FIFA’s mission to expand the World Cup has a major ally in the shape of “The Special One” — Jose Mourinho.
Currently manager of English Premier League giants Manchester United, Mourinho has backed FIFA President Gianni Infantino’s plan to increase the size of the tournament from 32 to 48 teams.
The head of world soccer’s governing body made the idea a key plank of his manifesto prior to his election in February 2016 and is adamant the game must be more inclusive.
And now he has receiving the backing of Mourinho, a man who has won league titles in Portugal, England, Spain and Italy, and is a two-time winner of the European Champions League.
“I’m totally in favor,” Mourinho told FIFA’s website. “As a club manager, if the expansion meant more games, less holidays and less pre-season for players, I would say no.
“But it’s important for critics to analyze and understand that expansion doesn’t mean more matches. Players are protected and clubs are protected in this way.”
FIFA’s proposals for expansion
Currently, 32 teams are divided into eight groups of four, with the top two from each going through to the last 16 knockout stages.
FIFA’s preferred method of expansion would see 48 teams compete in 16 groups of three, the top two progressing to the last 32, when the competition reverts to a straight knockout.
The proposal will be discussed and voted on at the next meeting of FIFA’s Council on January 9.
“I prefer groups of three. Two matches and then through to the knockout stages or go home,” Mourinho explained.
“This way, the two group matches are crucial, then the knockout stage is next which brings even more emotion. Teams with less potential and experience will probably play two matches and go home.
“But they would do so having improved and gained experience on the pitch, which would be added to the economic rewards of appearing at the finals — including further investment in their footballing infrastructure.”
While Mourinho is an advocate of an expanded World Cup, the likes of Germany coach Joachim Low, Manchester City boss Pep Guardiola and the organization that speaks for Europe’s biggest football clubs have all criticized FIFA’s proposal.
‘Expansion would mean an incredible social event’
There are a few other options on the table — Infantino’s original proposal of a playoff round to eliminate 16 teams before the group stages, and a 40-team World Cup with either 10 groups of four or eight groups of five will be considered. The fourth option is to keep the World Cup as it is.
But Mourinho thinks the bigger the better — and that an enlarged World Cup will be of benefit to soccer in smaller countries and help grow the game.
“The expansion means that the World Cup will be even more of an incredible social event. More countries, more investment in different countries in infrastructure, in youth football,” Mourinho added.
“More nations taking part means more passion, more happiness, more enthusiasm. More countries means more Africans, Asians, Americans together.
“Football is developed in the clubs, so we can’t expect football to explode in terms of quality at a World Cup. The World Cup is a social event and football can’t relinquish this opportunity to further reflect fans’ passion.”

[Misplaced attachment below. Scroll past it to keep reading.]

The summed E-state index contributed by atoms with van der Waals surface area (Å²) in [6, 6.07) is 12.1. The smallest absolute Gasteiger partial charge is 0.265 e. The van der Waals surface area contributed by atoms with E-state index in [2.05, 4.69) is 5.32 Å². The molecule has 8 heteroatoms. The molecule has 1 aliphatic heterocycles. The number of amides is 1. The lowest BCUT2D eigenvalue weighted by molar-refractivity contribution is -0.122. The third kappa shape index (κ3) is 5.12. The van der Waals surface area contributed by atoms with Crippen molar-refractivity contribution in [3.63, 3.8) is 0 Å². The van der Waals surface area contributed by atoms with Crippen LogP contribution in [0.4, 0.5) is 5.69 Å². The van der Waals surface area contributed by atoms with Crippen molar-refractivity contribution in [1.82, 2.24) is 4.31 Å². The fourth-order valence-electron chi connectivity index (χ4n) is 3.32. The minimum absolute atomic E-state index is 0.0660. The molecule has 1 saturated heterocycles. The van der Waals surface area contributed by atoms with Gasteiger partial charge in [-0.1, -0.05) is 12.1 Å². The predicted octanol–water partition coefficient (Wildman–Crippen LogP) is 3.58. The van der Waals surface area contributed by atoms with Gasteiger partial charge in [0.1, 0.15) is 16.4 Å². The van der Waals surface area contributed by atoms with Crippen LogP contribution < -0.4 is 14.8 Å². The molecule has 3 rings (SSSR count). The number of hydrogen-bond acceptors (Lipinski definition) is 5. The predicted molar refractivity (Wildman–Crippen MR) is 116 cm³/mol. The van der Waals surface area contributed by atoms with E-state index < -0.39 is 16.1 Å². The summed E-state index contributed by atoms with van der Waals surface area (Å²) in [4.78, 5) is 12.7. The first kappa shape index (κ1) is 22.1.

Human rights claim against FIFA rejected
Meanwhile, a Swiss court has rejected claims that FIFA has been jointly responsible for human rights violations regarding migrant workers who are assisting on projects ahead of the 2022 World Cup in Qatar.
READ: Qatar 2022: New labor laws ‘fail to prevent exploitation’
Paperwork was filed by the Netherlands Trade Union Confederation (FNV) on behalf of a Bangladeshi migrant worker, Nadim Sharaful Alam, but it has been dismissed by the Commercial Court of Zurich.
The Dutch trade union FNV, the Bangladeshi Free Trade Union Congress and the Bangladesh Building and Wood Workers Federation all supported the action calling for the rights of migrant workers to be safeguarded and for the “adequate and effective labor reforms in Qatar, that are actually implemented.”
It also called for an abolition of the ‘Kafala’ system, a practice common in the Middle East where migrant workers rely on their employers for visa sponsorships and maintaining legal status.
In December, a new Kafala law came into effect, designed to loosen regulations surrounding some residents changing their jobs and leaving Qatar, but Amnesty International said the changes were “barely scratching the surface of labor exploitation.”
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Qatar’s Government Communications Office vehemently denied Amnesty’s claims, saying in a statement: “We remain committed to the development of a labor system that is fair to both employers and employees alike,”
In a statement sent to CNN, FIFA said it “takes the issue of working conditions and human rights in connection with the 2022 FIFA World Cup in Qatar very seriously.”
“FIFA monitors the situation very closely and, as recently stated by President Infantino, will continue to urge the Qatari authorities to ensure safe and decent working conditions for construction workers.”